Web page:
Descending Stories is a niche story that not many would enjoy, but if you do enjoy it, the manga will stay with you forever.
As its name suggests, this story takes place over multiple generations. From WWII to the present day, it chronicles one family as their fate intertwines with the Rakugo world. This manga asks some big questions about art and the survival of it. With modern technology and a faster society is Rokugo, the artform of oral storytelling, still relevant?
This story is shocking. Especially if you're not prepared for the numerous time skips it goes through and you see characters grow old and have
kids in a matter of volumes. It's also not afraid to straight-up show the Rakugo show. A lot of chapters will have characters reciting Rakugo for pages upon pages, and quite often they'll recite the same story volumes later, but somehow it lulls the reader into a trance that connects you to these characters even more. The character of Yotaro performs a certain story four or five times throughout the manga, and each time you can feel the difference in his choices through the dialogue of his oral story. Really well done.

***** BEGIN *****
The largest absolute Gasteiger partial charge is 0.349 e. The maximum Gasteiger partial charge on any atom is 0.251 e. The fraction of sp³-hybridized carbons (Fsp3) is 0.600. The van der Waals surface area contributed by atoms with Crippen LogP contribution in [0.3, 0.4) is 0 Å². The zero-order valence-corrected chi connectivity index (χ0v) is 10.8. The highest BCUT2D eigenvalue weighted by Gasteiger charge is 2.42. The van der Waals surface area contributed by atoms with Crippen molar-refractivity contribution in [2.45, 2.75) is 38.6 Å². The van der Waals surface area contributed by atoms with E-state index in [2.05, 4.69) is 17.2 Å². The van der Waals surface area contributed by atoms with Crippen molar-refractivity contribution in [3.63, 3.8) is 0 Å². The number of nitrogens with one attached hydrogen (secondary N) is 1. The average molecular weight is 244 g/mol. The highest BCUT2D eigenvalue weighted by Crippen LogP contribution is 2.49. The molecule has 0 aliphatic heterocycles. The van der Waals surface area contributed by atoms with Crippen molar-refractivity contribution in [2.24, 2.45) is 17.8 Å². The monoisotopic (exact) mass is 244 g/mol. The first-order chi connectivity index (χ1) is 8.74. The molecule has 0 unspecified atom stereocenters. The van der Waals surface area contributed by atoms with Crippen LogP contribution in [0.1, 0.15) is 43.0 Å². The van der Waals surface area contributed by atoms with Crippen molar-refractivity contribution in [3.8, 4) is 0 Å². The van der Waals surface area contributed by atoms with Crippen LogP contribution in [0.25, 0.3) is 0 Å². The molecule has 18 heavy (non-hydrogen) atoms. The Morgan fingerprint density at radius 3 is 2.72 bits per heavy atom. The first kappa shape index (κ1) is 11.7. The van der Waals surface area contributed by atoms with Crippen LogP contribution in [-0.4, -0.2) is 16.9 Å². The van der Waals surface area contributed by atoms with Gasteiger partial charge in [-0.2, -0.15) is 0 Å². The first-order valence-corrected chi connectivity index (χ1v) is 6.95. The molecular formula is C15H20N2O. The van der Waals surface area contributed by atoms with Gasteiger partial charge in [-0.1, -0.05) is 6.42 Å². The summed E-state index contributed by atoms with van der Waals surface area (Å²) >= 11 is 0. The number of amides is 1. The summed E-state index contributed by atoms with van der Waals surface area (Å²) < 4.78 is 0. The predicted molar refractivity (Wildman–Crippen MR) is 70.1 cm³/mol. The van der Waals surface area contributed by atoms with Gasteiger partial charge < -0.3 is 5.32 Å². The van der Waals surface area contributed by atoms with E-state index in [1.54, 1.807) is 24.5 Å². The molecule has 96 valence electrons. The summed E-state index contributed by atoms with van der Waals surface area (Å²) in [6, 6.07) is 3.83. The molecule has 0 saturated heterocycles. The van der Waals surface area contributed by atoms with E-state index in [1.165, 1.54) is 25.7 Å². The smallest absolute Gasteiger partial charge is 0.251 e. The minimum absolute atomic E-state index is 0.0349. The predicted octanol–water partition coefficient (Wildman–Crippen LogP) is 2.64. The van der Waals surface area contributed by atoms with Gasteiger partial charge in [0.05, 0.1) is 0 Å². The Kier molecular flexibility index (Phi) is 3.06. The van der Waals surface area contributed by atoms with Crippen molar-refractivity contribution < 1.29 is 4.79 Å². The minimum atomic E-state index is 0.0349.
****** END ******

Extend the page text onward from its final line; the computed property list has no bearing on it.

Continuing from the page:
But what's more shocking about Descending Stories is that it's about deep pain as well as hope. Most of the series is surrounding a traumatic event that happened in the past that has influenced so many characters in who they became, but it's presented in a cathartic way in which characters grow out of their depression. Almost as if the manga is all about the small speck of hope in a sea of darkness is enough to light the way to a new road.
This manga is such a satisfying ending. I wasn't sure how they would be able to end it in a way that ties up all the characters, but they do and it's extraordinarily beautiful. Probably my favorite ending to any manga series.
If you enjoy stories and the human condition then I'd recommend this series. It doesn't try to be anything more than what it sets out to be and I can definitely see many readers skipping pages whenever characters perform Rakugo, but just like the tumultuous journies of life, it's all worth it in the end.
(Also, yay for non-traditional families!)